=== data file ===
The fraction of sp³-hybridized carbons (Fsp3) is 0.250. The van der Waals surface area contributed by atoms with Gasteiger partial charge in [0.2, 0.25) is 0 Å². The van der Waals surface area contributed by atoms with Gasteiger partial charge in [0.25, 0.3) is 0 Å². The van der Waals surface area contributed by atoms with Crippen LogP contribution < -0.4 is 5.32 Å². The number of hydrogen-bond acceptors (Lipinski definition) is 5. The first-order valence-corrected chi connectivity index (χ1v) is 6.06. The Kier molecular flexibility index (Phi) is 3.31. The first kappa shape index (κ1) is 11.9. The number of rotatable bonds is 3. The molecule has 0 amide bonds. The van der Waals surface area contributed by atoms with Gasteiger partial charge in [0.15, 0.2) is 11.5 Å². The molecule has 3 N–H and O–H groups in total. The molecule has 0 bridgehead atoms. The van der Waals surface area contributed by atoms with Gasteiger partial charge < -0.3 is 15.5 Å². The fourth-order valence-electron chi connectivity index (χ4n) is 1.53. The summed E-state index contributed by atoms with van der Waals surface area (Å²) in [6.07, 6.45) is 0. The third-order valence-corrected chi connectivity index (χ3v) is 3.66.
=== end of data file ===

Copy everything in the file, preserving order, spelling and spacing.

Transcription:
The fraction of sp³-hybridized carbons (Fsp3) is 0.250. The van der Waals surface area contributed by atoms with Gasteiger partial charge in [0.2, 0.25) is 0 Å². The van der Waals surface area contributed by atoms with Gasteiger partial charge in [0.25, 0.3) is 0 Å². The van der Waals surface area contributed by atoms with Crippen LogP contribution < -0.4 is 5.32 Å². The number of hydrogen-bond acceptors (Lipinski definition) is 5. The first-order valence-corrected chi connectivity index (χ1v) is 6.06. The Kier molecular flexibility index (Phi) is 3.31. The first kappa shape index (κ1) is 11.9. The number of rotatable bonds is 3. The molecule has 0 amide bonds. The van der Waals surface area contributed by atoms with Gasteiger partial charge in [0.15, 0.2) is 11.5 Å². The molecule has 3 N–H and O–H groups in total. The molecule has 0 bridgehead atoms. The van der Waals surface area contributed by atoms with Gasteiger partial charge < -0.3 is 15.5 Å². The fourth-order valence-electron chi connectivity index (χ4n) is 1.53. The summed E-state index contributed by atoms with van der Waals surface area (Å²) in [6.07, 6.45) is 0. The third-order valence-corrected chi connectivity index (χ3v) is 3.66.